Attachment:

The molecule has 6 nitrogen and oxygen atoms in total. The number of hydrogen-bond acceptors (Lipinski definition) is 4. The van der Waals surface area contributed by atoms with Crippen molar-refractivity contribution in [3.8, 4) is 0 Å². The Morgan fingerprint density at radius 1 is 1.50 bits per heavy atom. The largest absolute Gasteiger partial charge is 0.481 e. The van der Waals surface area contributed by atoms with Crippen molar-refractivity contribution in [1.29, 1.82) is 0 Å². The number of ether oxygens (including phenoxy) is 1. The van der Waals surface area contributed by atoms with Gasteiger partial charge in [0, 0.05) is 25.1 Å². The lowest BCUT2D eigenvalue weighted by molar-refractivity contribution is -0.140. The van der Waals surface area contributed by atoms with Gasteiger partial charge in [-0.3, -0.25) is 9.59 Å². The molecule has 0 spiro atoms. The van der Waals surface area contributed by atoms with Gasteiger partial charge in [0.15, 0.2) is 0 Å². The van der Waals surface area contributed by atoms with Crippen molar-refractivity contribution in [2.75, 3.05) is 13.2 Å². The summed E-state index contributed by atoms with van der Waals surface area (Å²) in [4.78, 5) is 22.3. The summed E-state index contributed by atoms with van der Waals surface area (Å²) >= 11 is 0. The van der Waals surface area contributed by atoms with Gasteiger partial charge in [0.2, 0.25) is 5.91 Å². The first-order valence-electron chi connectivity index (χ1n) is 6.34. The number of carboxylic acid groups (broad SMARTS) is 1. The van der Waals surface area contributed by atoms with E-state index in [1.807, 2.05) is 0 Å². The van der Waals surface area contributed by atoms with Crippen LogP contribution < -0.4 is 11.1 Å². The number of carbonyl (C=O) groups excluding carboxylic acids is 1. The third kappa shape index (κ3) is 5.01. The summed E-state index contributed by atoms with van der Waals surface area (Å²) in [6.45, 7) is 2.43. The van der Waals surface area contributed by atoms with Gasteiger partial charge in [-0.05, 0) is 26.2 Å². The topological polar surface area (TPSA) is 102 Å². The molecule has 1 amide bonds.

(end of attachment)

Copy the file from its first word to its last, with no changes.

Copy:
The molecule has 6 nitrogen and oxygen atoms in total. The number of hydrogen-bond acceptors (Lipinski definition) is 4. The van der Waals surface area contributed by atoms with Crippen molar-refractivity contribution in [3.8, 4) is 0 Å². The Morgan fingerprint density at radius 1 is 1.50 bits per heavy atom. The largest absolute Gasteiger partial charge is 0.481 e. The van der Waals surface area contributed by atoms with Crippen molar-refractivity contribution in [1.29, 1.82) is 0 Å². The number of ether oxygens (including phenoxy) is 1. The van der Waals surface area contributed by atoms with Gasteiger partial charge in [0, 0.05) is 25.1 Å². The lowest BCUT2D eigenvalue weighted by molar-refractivity contribution is -0.140. The van der Waals surface area contributed by atoms with Gasteiger partial charge in [-0.3, -0.25) is 9.59 Å². The molecule has 0 spiro atoms. The van der Waals surface area contributed by atoms with Gasteiger partial charge in [0.15, 0.2) is 0 Å². The van der Waals surface area contributed by atoms with Crippen molar-refractivity contribution in [2.75, 3.05) is 13.2 Å². The summed E-state index contributed by atoms with van der Waals surface area (Å²) in [4.78, 5) is 22.3. The summed E-state index contributed by atoms with van der Waals surface area (Å²) >= 11 is 0. The van der Waals surface area contributed by atoms with Gasteiger partial charge in [0.2, 0.25) is 5.91 Å². The first-order valence-electron chi connectivity index (χ1n) is 6.34. The number of carboxylic acid groups (broad SMARTS) is 1. The van der Waals surface area contributed by atoms with E-state index in [1.807, 2.05) is 0 Å². The van der Waals surface area contributed by atoms with Crippen LogP contribution < -0.4 is 11.1 Å². The number of carbonyl (C=O) groups excluding carboxylic acids is 1. The third kappa shape index (κ3) is 5.01. The summed E-state index contributed by atoms with van der Waals surface area (Å²) in [6.45, 7) is 2.43. The van der Waals surface area contributed by atoms with Gasteiger partial charge in [-0.05, 0) is 26.2 Å². The topological polar surface area (TPSA) is 102 Å². The molecule has 1 amide bonds.